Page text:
Since deciding to transition full time as a woman I have had experienced first hand many sexist attitudes from men. Examples of this include being asked if my breasts are real, being told in graphic details what a man would like to do to me, being starred at, being pestered to accept a lift home by someone claiming to be a taxi driver and told I could pay them in the back seat, being told to stay out of a conversation on football and concentrate on baking and ballet, being judged on my appearance, having my bottom pinched, and being asked if I was up for it by which I think the inquisitor meant would I have sex with him.
Honestly, one look in the mirror should have told him the answer was no or to be slightly more brutal about it never in a million years. So anyone who thinks being a woman in today’s society is easy is not living in the real world. Attitudes it seems still need to be adjusted and some versions of modern man particularly on planet Glasgow has probably still got far too much in common with his caveman kin than he has with the more enlightened members of his own sex. It seems that when comes to Glasgow males Metrosexual man is an even more mythical creature than the Loch Ness Monster.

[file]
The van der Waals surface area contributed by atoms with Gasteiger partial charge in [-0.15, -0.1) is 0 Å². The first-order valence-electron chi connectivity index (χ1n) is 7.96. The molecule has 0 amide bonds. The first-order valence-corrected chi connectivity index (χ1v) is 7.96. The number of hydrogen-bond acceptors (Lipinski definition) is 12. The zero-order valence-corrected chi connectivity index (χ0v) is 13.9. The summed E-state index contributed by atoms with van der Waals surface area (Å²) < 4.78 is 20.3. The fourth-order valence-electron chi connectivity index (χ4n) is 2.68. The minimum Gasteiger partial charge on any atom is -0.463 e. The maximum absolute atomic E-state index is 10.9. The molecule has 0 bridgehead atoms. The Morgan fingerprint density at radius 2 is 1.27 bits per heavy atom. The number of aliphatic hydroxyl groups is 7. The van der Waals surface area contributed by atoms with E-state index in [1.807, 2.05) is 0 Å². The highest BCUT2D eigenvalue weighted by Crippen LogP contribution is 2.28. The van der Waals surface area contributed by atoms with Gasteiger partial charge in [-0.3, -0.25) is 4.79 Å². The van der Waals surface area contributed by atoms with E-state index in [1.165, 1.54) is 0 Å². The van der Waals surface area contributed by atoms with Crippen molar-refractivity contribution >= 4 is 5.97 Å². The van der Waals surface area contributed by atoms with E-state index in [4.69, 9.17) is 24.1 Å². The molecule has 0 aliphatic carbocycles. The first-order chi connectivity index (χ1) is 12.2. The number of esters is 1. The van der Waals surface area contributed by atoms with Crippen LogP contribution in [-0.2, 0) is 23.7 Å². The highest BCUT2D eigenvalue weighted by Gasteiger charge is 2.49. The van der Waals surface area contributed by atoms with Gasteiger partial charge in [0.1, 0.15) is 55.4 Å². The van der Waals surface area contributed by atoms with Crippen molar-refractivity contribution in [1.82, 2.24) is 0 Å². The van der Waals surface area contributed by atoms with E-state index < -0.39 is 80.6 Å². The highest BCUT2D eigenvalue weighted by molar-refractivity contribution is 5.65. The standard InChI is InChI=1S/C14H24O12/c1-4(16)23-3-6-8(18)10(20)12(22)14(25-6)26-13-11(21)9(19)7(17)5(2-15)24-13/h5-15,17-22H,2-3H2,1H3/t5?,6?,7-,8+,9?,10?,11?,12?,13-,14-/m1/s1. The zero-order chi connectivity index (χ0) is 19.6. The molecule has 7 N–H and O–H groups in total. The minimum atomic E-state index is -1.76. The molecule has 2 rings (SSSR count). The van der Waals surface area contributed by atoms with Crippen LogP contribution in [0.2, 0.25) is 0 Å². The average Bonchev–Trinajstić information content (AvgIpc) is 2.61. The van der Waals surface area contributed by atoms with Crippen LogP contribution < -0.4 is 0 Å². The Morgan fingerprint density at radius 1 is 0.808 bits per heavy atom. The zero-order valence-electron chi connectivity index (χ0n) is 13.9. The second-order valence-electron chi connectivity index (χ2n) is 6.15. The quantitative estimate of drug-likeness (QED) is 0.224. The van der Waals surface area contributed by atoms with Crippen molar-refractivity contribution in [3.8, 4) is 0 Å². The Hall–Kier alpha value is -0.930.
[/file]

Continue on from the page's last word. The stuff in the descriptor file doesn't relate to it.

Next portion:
As if to prove this point Smith interviewed a selection of Glasgow men and told he had just attended a reclaim the night march on women’s safety. Whilst some of the men understood the fear that women have when walking the streets at night, others were less concerned and some even went as far as to take pride in the no mean city image which has given Glasgow an image of being a city of hard men and violent drunks. This is an image Glasgow has worked tirelessly to shed but it appears it hasn’t been as successful as our citizens and political leaders would like and the stains of the past are still scaring our city with prejudice and fear which should have been dealt with a very long time ago. It is my considered opinion that some men still carry far too much macho baggage and are often unaware of the dangers these stereotypical attitudes do to the city both at home and abroad.
It is with thanks to Peter Smith that more people will be aware of the hidden hurt faced by far too many Glasgow women and this is unacceptable in 21st Century Scotland. It is good to know that at a time when confidence in the press and media has never been lower that there are quality journalists who are not afraid to cover the issues that matter and highlight a problem which needs to be addressed as a matter of urgency. This report was an excellent piece of thought provoking journalism intelligently and sensitively covered by someone determined to get to the heart of this issue and expose the hidden prejudices and outdated attitudes which still even in these enlightened times prevent women from maximising our full potential. After all, until we have reclaimed the public spaces of our cities town and villages and are able to walk the streets without fear of judgement, abuse, or attack then in the words of the Joe Jackson song from my late 70’s youth it always be different for girls.
Love And Best Wishes